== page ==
Question your expectations. Are they fair to have in the real-life situation that you're in?
It's natural to grow up with certain expectations of what our loving spouse or partner will do and be. Unfortunately, many of these expectations do not meet reality. As much as typical gender stereotype expectations have evolved, we still may bring some unconscious hangovers into a romantic relationship.
The best thing to do is to make these expectations conscious so that you can talk about them, deal with them and come to some compromises about them. The following are the expectations that most often KILL relationships:
1. Expecting sex every night
This is a big issue. People have different expectations about what their sex life will look like once they're married. If you're having sex every night at the beginning of the relationship, but after your marriage night you or your spouse are not so interested, someone may feel gypped and that’s how resentment begins.
2. Thinking your mate will express love the same way you do
You also may have expectations about what love should look like, which may differ strongly from your partner’s. If your husband expects you to reach out, hug him and kiss him throughout the day, but you’re not touchy-feely, how's that going to go over?
And what if your expectations of real love is that your husband will give you gifts every day? You need to address what love is to each of you and make sure you both understand what the other needs to feel loved.
3. Wanting your friends and family to be most important
Once you got married, did you put all your friends and family into a big pot and stir them all together to form a whole new conglomeration of everybody? No? Then how's this going to work?
If you assumed that you would just all start spending holidays at your family's house because it's tradition, but your spouse thought the same about his side, what's a gal to do? And if your husband has always included friends in on his big decisions, but you don’t really want them inside your business, how’s that going to play out?
4. Assuming your spouse will take care of "manly" chores
Maybe for your husband, growing up he always saw his mother doing the vacuuming, the dusting and the dishes. This then is what he thinks your marriage will look like. Are you going to expect him to be the one to pay the bills or fix the leaking roof because that’s what your father did?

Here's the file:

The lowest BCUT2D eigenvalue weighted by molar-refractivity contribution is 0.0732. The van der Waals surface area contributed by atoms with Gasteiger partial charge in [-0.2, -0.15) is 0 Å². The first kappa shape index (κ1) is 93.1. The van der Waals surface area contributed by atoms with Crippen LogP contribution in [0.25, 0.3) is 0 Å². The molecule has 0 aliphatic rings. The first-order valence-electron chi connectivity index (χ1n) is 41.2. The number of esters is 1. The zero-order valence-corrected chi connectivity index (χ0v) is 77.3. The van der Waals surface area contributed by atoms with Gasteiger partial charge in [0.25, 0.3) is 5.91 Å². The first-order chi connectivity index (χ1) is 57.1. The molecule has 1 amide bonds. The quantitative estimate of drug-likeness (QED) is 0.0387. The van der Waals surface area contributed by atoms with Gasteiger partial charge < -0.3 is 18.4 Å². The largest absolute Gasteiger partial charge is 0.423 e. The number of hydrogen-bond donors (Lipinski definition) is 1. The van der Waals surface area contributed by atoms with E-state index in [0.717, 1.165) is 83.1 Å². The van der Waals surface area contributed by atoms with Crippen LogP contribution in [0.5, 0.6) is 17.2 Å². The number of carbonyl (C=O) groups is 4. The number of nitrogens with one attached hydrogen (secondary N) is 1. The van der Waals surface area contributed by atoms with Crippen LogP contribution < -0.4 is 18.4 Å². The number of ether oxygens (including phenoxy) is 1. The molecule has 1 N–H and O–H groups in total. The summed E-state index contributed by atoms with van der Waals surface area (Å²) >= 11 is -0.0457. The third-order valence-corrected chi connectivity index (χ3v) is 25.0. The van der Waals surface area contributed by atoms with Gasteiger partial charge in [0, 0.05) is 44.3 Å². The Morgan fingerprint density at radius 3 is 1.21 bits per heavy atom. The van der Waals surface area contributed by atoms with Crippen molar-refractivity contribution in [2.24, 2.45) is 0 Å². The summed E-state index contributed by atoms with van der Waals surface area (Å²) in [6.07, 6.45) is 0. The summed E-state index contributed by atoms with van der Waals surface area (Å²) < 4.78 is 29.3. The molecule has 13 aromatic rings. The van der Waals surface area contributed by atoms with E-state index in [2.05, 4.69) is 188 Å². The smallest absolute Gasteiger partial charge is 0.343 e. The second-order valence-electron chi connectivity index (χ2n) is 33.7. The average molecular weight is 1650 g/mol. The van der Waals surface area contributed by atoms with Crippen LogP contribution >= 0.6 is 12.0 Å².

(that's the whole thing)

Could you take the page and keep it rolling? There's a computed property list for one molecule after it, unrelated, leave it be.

Don't assume these cultural expectations aren’t at work without you realizing it. Figure out a fair and equitable way to break up all the chores and responsibilities that need to be managed.
5. Expecting your idea of free time matches his
If you like to spend Friday nights at the karaoke bar with your girlfriends, but your husband thinks that should be couples’ night, friction will ensue. And what about the simpler, everyday free time you find yourselves with — do you expect summer Sundays to be spent taking the kids to a museum or other adventure, but your spouse wants Sunday as a do-nothing day?
You’ve got to make it clear what you need for yourself, and make sure your mate has his own time and space, too.
6. Believing your spending habits are faultless
OK, money is a sensitive topic for just about everyone. You’ve spent a lot of time figuring out how much you allow yourself to splurge on fun things, how much you think you need for the essentials, and what you would do if you inherited money.
But have you ever sat down and laid out on the table what those spending practices are and why you believe in them? It may take some digging to figure out what your financial expectations are in life, but you would do well to set time aside with your husband to figure out what you both think.
7. Expecting that the woman will handle everything with the kids
Do you expect both parents to share the load of child rearing? Obviously, if both parents are working jobs outside the home, there's going to need to be an understanding of who will do what. Be sure you find out if your spouse has hidden expectations that because you're the mom, you will just naturally do all the kid stuff. That's not the way it works nowadays.
8. Expecting to retire in your dream place
This is a topic that couples don’t like to think about. Do you see yourself retiring by the beach while your spouse plans to follow your children around the country wherever they move? Or, you know that land in Brazil your guy always likes to dream about owning? You might want to ask if he’s serious. Because if he’s got a long-term retirement dream that you’re not on board with, better to deal with it sooner than later.
9. Assuming your way of communicating is best
This is key to exploring your expectations, but sometimes, people can’t even agree on how to have a talk. Some folks like to stick to one subject and take structured turns, while others may like it to be more free-flowing. You’ve got to be clear with how you expect discussions to go; otherwise, you may end up derailing all your talks into an argument about who is or isn’t following the talking "rules."
10. Learning to compromise is the key
Question your expectations. Are they fair to have in the real-life situation that you're in? Discuss with your mate your expectations and his. This will help you guys to understand what you can and cannot change.
While in many cases we may be disappointed by expectations that are not met, take a look at the ways that your spouse is filling other expectations even more than what you had dreamed.
See what ways you might be able to step up to the plate to meet some of his expectations and vice versa. Because that’s what love is all about — making things work together in a conscious, realistic, and equitable way.